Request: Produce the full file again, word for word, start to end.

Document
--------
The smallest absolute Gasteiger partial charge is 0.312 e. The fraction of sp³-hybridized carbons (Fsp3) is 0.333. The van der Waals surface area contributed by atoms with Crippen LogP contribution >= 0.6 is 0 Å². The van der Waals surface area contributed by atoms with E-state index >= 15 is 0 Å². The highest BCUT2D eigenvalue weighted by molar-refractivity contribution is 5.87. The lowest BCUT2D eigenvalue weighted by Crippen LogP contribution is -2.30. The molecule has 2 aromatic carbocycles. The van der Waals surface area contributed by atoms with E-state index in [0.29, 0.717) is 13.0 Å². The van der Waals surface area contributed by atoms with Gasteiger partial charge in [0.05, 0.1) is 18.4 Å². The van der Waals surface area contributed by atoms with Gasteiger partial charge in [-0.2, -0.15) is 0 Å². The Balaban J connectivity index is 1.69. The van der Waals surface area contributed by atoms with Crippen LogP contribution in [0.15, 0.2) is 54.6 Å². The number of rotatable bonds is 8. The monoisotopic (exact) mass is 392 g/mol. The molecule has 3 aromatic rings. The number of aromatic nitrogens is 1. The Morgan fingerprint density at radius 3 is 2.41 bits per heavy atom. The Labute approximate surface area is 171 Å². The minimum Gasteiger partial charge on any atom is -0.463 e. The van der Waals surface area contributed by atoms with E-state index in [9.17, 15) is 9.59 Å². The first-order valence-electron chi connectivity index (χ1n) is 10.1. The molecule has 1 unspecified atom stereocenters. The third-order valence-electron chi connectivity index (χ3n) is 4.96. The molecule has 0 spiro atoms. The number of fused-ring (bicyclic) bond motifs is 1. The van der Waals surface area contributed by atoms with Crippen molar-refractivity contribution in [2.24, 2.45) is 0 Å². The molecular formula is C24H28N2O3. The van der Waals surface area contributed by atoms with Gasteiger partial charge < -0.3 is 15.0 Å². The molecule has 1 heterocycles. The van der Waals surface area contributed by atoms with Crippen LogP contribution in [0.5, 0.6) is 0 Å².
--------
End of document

The smallest absolute Gasteiger partial charge is 0.312 e. The fraction of sp³-hybridized carbons (Fsp3) is 0.333. The van der Waals surface area contributed by atoms with Crippen LogP contribution >= 0.6 is 0 Å². The van der Waals surface area contributed by atoms with E-state index >= 15 is 0 Å². The highest BCUT2D eigenvalue weighted by molar-refractivity contribution is 5.87. The lowest BCUT2D eigenvalue weighted by Crippen LogP contribution is -2.30. The molecule has 2 aromatic carbocycles. The van der Waals surface area contributed by atoms with E-state index in [0.29, 0.717) is 13.0 Å². The van der Waals surface area contributed by atoms with Gasteiger partial charge in [0.05, 0.1) is 18.4 Å². The van der Waals surface area contributed by atoms with Gasteiger partial charge in [-0.2, -0.15) is 0 Å². The Balaban J connectivity index is 1.69. The van der Waals surface area contributed by atoms with Crippen LogP contribution in [0.15, 0.2) is 54.6 Å². The number of rotatable bonds is 8. The monoisotopic (exact) mass is 392 g/mol. The molecule has 3 aromatic rings. The number of aromatic nitrogens is 1. The Morgan fingerprint density at radius 3 is 2.41 bits per heavy atom. The Labute approximate surface area is 171 Å². The minimum Gasteiger partial charge on any atom is -0.463 e. The van der Waals surface area contributed by atoms with E-state index in [9.17, 15) is 9.59 Å². The first-order valence-electron chi connectivity index (χ1n) is 10.1. The molecule has 1 unspecified atom stereocenters. The third-order valence-electron chi connectivity index (χ3n) is 4.96. The molecule has 0 spiro atoms. The number of fused-ring (bicyclic) bond motifs is 1. The van der Waals surface area contributed by atoms with Crippen molar-refractivity contribution in [2.24, 2.45) is 0 Å². The molecular formula is C24H28N2O3. The van der Waals surface area contributed by atoms with Gasteiger partial charge < -0.3 is 15.0 Å². The molecule has 1 heterocycles. The van der Waals surface area contributed by atoms with Crippen LogP contribution in [0.5, 0.6) is 0 Å².